It wasn’t without challenges, though. “If you remember, the C5 had those little cat-whisker openings in the grille, and it also took in air underneath–which was fine for the production car, but it was an extremely difficult challenge for us to convert that limited space into all the ducting we needed for combustion air, engine cooling, brake cooling, all those things. When we got through with the C5–which was arguably a pretty successful run that we had with that bad boy–and we started right away on the C6, Dave Hill saw the value of what we were trying to achieve with the tech transfer. And he said, ‘What do you need from C6?’

“And we said, ‘First of all, we have to lose the flip-up headlights.’ And I can’t tell you the furor that created. But the timing was good on that because the technology was changing so rapidly, as we were moving from incandescent lighting, which had been around for about 100 years, to high-capacity discharge, transformers–technology that really wasn’t lending itself to flip-ups. So he acquiesced. He went right ahead and did it. Those friggin’ flip-up headlights were basically air brakes at Le Mans.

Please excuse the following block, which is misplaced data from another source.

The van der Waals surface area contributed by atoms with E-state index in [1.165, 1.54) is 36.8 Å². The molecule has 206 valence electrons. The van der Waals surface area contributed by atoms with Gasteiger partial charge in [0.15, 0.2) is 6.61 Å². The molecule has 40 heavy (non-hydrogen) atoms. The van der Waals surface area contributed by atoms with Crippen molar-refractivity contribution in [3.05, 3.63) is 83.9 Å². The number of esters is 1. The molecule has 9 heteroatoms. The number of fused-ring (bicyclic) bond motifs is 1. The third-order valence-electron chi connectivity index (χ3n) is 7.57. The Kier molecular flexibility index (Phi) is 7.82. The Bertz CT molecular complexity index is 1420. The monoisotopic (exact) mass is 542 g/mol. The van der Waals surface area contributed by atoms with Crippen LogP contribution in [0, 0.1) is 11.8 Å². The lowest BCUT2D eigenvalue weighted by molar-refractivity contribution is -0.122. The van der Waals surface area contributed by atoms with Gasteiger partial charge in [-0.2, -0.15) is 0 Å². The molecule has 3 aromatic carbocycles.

“Then we went to the powertrain. I asked if we could build a 6.0- or 7.0-liter small-block, and they said, ‘We looked at that and the piston speeds would be so high we really didn’t think it would be viable.’ And John Rice, who came from Powertrain and was assigned to the program, said, ‘Give me the go-ahead and I’ll build one.’ So he got with the guys at Katech and they put their shoulders to the wheel and they built a 7.0-liter small-block that we debuted and immediately won with. The Powertrain guys called us up and said, ‘How did you guys do that?’ And that became the Z06 motor.